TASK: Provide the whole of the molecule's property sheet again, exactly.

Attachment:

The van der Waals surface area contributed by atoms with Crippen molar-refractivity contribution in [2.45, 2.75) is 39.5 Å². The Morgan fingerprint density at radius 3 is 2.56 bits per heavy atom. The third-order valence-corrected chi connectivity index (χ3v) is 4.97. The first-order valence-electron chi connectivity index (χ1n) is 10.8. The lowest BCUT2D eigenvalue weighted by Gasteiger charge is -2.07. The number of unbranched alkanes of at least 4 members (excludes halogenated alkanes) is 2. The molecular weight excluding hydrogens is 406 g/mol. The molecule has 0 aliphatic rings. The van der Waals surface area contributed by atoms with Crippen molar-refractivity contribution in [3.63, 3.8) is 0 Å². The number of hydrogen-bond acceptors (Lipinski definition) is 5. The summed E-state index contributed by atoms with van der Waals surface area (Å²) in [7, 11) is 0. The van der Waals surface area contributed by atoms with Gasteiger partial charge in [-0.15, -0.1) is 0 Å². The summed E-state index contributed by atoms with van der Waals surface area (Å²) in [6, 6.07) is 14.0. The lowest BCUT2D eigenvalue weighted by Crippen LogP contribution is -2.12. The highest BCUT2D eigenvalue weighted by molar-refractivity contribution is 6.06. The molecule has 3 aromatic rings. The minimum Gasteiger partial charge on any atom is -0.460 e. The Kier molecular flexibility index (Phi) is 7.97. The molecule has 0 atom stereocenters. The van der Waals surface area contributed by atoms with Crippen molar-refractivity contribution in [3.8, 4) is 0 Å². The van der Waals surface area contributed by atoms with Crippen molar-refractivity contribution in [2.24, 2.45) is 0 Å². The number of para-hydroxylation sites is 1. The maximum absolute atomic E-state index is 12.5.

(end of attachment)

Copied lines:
The van der Waals surface area contributed by atoms with Crippen molar-refractivity contribution in [2.45, 2.75) is 39.5 Å². The Morgan fingerprint density at radius 3 is 2.56 bits per heavy atom. The third-order valence-corrected chi connectivity index (χ3v) is 4.97. The first-order valence-electron chi connectivity index (χ1n) is 10.8. The lowest BCUT2D eigenvalue weighted by Gasteiger charge is -2.07. The number of unbranched alkanes of at least 4 members (excludes halogenated alkanes) is 2. The molecular weight excluding hydrogens is 406 g/mol. The molecule has 0 aliphatic rings. The van der Waals surface area contributed by atoms with Crippen molar-refractivity contribution in [3.63, 3.8) is 0 Å². The number of hydrogen-bond acceptors (Lipinski definition) is 5. The summed E-state index contributed by atoms with van der Waals surface area (Å²) in [7, 11) is 0. The van der Waals surface area contributed by atoms with Gasteiger partial charge in [-0.15, -0.1) is 0 Å². The summed E-state index contributed by atoms with van der Waals surface area (Å²) in [6, 6.07) is 14.0. The lowest BCUT2D eigenvalue weighted by Crippen LogP contribution is -2.12. The highest BCUT2D eigenvalue weighted by molar-refractivity contribution is 6.06. The molecule has 3 aromatic rings. The minimum Gasteiger partial charge on any atom is -0.460 e. The Kier molecular flexibility index (Phi) is 7.97. The molecule has 0 atom stereocenters. The van der Waals surface area contributed by atoms with Crippen molar-refractivity contribution in [3.8, 4) is 0 Å². The van der Waals surface area contributed by atoms with Crippen molar-refractivity contribution in [2.24, 2.45) is 0 Å². The number of para-hydroxylation sites is 1. The maximum absolute atomic E-state index is 12.5.